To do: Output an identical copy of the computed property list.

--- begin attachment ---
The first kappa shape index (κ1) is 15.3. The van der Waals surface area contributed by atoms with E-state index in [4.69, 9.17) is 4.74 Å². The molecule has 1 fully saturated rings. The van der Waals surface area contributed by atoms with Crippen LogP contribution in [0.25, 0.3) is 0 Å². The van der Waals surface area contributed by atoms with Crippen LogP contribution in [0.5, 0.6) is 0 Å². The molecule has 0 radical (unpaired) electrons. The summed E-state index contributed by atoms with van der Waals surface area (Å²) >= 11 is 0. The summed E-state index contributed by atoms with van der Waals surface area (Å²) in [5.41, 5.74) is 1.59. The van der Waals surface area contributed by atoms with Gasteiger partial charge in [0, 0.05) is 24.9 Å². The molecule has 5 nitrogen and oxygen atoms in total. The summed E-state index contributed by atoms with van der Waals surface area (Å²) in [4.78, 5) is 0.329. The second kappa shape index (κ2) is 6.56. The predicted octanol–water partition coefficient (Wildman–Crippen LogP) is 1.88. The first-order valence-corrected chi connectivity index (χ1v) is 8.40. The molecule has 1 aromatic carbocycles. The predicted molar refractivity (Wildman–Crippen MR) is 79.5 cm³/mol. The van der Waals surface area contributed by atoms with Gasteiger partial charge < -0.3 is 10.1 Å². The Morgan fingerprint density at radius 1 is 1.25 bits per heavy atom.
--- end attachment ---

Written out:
The first kappa shape index (κ1) is 15.3. The van der Waals surface area contributed by atoms with E-state index in [4.69, 9.17) is 4.74 Å². The molecule has 1 fully saturated rings. The van der Waals surface area contributed by atoms with Crippen LogP contribution in [0.25, 0.3) is 0 Å². The van der Waals surface area contributed by atoms with Crippen LogP contribution in [0.5, 0.6) is 0 Å². The molecule has 0 radical (unpaired) electrons. The summed E-state index contributed by atoms with van der Waals surface area (Å²) >= 11 is 0. The summed E-state index contributed by atoms with van der Waals surface area (Å²) in [5.41, 5.74) is 1.59. The van der Waals surface area contributed by atoms with Gasteiger partial charge in [0, 0.05) is 24.9 Å². The molecule has 5 nitrogen and oxygen atoms in total. The summed E-state index contributed by atoms with van der Waals surface area (Å²) in [4.78, 5) is 0.329. The second kappa shape index (κ2) is 6.56. The predicted octanol–water partition coefficient (Wildman–Crippen LogP) is 1.88. The first-order valence-corrected chi connectivity index (χ1v) is 8.40. The molecule has 1 aromatic carbocycles. The predicted molar refractivity (Wildman–Crippen MR) is 79.5 cm³/mol. The van der Waals surface area contributed by atoms with Gasteiger partial charge < -0.3 is 10.1 Å². The Morgan fingerprint density at radius 1 is 1.25 bits per heavy atom.